The exhibition called “Mural By The Sea” which can be seen in the coastal town of Margate in England places in the spotlight the amount of junk that all of us contribute to the planet.

One of those is British man Daniel Webb, who contributed 4,490 pieces of plastic waste to the giant billboard.

That said, here are a few easy-to-do changes that we can all practice to one day transform landfill mountains into mole-hills.

Toothbrushes

The goal of reducing plastic waste can be attained by making a change with the little things such as your toothbrush. It might seem like nit-picking, but according to research, Australians throw out around 900 tonnes of toothbrushes every year.

There are now a range of biodegradable options to pick from, mostly made from bamboo. According to the people behind The Environmental Toothbrush, the first eco-friendly toothbrush in the world was designed here in Australia.

“It was invented in Brisbane by a lady dentist back in 2008,” said director James Wilson.

Bamboo is fast-growing and strong, making it a renewable alternative for plastic, and it can be thrown in the compost when you’re finished.

Composting

Composting food scraps rather than throwing them in the bin can be up to 25 times better for the world we live in. When your food scraps get buried in landfill, they breakdown anaerobically into methane, a greenhouse gas with 25 times the potential for warming compared to carbon dioxide.

By composting our food waste in aerobic conditions such as a compost bin, they still generate carbon dioxide as they break down, but methane is restricted.

According to Gardening Australia researcher and horticulturalist Patrick Hona, you can start an outdoor compost with as little as one square metre of space. The key lies in balancing the ratio of nitrogen and carbon. This sounds all complex but is actually pretty straightforward if you follow some basic rules.

Household waste such food leftovers, tea leaves, and things like chicken manure are all high in nitrogen, whereas as things like lawn clippings and straw are high in carbon. Add these to your compost pile in a ratio of one part nitrogen to around 15 parts carbon, keep the pile moist but not waterlogged, turn it occasionally and you’re away.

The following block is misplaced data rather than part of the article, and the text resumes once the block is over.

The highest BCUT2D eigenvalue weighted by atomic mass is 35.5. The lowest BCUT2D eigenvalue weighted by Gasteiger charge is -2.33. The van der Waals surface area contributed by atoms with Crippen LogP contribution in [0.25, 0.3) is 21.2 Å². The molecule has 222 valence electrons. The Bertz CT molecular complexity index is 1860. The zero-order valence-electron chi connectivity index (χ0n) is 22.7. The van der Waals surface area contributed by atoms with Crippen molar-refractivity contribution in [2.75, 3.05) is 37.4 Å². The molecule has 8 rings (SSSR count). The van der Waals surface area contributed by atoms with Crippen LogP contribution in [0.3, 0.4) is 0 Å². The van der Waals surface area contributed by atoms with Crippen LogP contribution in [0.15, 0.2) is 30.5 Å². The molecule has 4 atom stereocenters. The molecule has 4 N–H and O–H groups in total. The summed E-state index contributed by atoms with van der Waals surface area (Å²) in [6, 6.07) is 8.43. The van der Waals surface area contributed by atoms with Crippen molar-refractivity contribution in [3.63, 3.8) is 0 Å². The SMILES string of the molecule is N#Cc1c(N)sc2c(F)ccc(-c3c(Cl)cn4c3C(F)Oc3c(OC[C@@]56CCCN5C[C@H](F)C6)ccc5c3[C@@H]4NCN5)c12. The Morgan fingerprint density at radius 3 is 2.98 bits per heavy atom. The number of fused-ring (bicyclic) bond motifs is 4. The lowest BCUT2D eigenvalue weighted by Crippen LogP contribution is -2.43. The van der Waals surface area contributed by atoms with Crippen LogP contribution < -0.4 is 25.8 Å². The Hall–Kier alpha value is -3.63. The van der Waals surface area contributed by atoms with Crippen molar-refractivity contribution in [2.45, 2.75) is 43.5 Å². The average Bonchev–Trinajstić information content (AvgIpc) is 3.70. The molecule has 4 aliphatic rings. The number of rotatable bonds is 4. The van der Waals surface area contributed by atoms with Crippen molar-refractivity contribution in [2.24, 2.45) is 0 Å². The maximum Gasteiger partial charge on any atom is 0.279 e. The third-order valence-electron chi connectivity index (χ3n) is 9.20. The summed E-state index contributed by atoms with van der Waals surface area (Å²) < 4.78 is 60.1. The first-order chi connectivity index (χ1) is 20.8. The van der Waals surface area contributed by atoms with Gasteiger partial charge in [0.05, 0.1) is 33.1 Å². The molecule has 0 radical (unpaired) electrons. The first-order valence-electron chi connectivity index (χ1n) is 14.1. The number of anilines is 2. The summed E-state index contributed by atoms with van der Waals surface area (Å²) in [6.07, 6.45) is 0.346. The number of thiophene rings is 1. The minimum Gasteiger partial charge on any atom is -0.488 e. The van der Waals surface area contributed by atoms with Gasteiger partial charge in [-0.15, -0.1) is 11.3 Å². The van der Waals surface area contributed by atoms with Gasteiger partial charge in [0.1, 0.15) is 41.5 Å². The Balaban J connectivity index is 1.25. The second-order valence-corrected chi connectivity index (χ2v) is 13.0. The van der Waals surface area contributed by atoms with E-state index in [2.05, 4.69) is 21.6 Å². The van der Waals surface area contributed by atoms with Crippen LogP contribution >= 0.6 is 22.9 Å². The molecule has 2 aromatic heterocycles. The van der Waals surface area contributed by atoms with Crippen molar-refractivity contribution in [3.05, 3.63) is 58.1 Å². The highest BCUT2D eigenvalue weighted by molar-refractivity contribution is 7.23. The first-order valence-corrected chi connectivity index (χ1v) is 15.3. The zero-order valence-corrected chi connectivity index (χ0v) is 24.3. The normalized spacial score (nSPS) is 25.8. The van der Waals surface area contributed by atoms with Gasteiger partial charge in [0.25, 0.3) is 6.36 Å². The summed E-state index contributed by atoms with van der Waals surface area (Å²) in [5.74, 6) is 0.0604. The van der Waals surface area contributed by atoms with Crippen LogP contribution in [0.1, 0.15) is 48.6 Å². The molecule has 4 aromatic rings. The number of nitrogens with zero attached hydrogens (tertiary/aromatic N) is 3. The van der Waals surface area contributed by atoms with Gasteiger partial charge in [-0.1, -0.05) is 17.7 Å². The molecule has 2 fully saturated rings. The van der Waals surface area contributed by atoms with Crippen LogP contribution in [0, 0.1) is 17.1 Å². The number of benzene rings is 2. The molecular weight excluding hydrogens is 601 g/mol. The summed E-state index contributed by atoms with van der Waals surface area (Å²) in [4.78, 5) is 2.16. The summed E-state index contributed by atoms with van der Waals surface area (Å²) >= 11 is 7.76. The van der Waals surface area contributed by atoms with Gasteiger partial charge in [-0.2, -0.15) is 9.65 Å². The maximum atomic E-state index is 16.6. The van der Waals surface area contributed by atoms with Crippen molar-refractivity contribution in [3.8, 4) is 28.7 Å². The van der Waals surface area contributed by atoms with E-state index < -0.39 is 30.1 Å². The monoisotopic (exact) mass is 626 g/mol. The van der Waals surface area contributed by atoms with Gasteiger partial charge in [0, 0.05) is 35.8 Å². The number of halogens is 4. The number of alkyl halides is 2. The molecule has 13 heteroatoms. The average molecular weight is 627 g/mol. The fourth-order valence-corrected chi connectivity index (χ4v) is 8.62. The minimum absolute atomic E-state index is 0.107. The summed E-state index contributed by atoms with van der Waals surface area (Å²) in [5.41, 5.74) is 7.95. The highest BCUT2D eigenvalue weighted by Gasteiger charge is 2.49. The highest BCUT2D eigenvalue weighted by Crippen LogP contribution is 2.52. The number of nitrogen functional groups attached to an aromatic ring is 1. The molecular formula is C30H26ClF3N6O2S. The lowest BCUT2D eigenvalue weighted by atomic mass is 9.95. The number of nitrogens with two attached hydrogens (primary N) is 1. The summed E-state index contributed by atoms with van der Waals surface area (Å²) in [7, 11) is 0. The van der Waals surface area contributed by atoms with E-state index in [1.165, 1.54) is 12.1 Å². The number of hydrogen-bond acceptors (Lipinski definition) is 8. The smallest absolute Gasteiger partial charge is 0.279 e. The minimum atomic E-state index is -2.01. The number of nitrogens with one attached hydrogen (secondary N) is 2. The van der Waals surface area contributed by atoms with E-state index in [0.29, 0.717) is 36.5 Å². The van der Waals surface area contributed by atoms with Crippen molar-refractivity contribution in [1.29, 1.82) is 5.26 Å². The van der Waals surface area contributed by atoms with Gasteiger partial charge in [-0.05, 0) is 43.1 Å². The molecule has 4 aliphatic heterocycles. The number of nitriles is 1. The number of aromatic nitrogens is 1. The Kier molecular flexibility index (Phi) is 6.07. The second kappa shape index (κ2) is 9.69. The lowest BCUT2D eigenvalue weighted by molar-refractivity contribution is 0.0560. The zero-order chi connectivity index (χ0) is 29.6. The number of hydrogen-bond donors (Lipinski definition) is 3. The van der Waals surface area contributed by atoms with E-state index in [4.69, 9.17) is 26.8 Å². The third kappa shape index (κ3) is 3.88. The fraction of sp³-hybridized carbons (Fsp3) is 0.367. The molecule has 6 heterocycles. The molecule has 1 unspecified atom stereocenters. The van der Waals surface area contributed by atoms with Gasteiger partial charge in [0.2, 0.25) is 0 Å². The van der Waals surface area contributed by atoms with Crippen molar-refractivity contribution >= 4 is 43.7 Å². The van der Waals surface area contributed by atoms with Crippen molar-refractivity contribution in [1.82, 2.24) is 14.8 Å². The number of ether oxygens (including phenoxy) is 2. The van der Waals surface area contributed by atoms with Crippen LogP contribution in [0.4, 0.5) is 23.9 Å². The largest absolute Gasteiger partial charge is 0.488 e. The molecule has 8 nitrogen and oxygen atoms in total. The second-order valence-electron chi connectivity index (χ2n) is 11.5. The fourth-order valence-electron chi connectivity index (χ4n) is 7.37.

Ditch the coffee pods

Billions of aluminium and plastic coffee pods can be found in landfill each year. Australians consume an estimated 3 million single-serve coffee pods every day, says the University of Melbourne’s sustainable campus advice, and the mixed plastic and aluminium kind are unable to be sorted at our recycling facilities.

The problem is so troublesome that former Nespresso boss Jean-Paul Gaillard appealed people to stop utilizing them two years ago. He even wrote to Nespresso’s advertising celebrity George Clooney, letting him know of the environmental effects of the pods, but said he didn’t receive a response.

So what are the alternatives? If you’re really into the pods, select the 100% aluminium variety, which can be returned to some stores and participating florists for recycling. There are some compostable pod options on the market. But there are also user-friendly home coffee machines that do not at all require pods at all. Some will automatically grind beans into standard shots, ready to be poured.

Plastic bags

Woolworths Group says it hands out over 3.2 billion single-use plastic bags every year, with another few billion coming out of Coles and independent supermarkets. But the bag bans are set to be implemented: Every state and territory except New South Wales and Victoria will have single-use plastic bans by July 1, and Woolies and Coles are launching their own nationwide bans.

They’ll still be offering heavy-duty plastic bags for a nominal fee, but those thicker bags take around four times the energy to produce, and still end up breaking down into harmful microplastics in the ocean.

The best option, says Professor Sami Kara from the University of New South Wales, is to buy multi-use bags made from cotton or other biodegradable materials, or even make them yourself.

If you’re only going to make a change to just one thing, going plastic bag free is arguably the single biggest way you can reduce your waste today.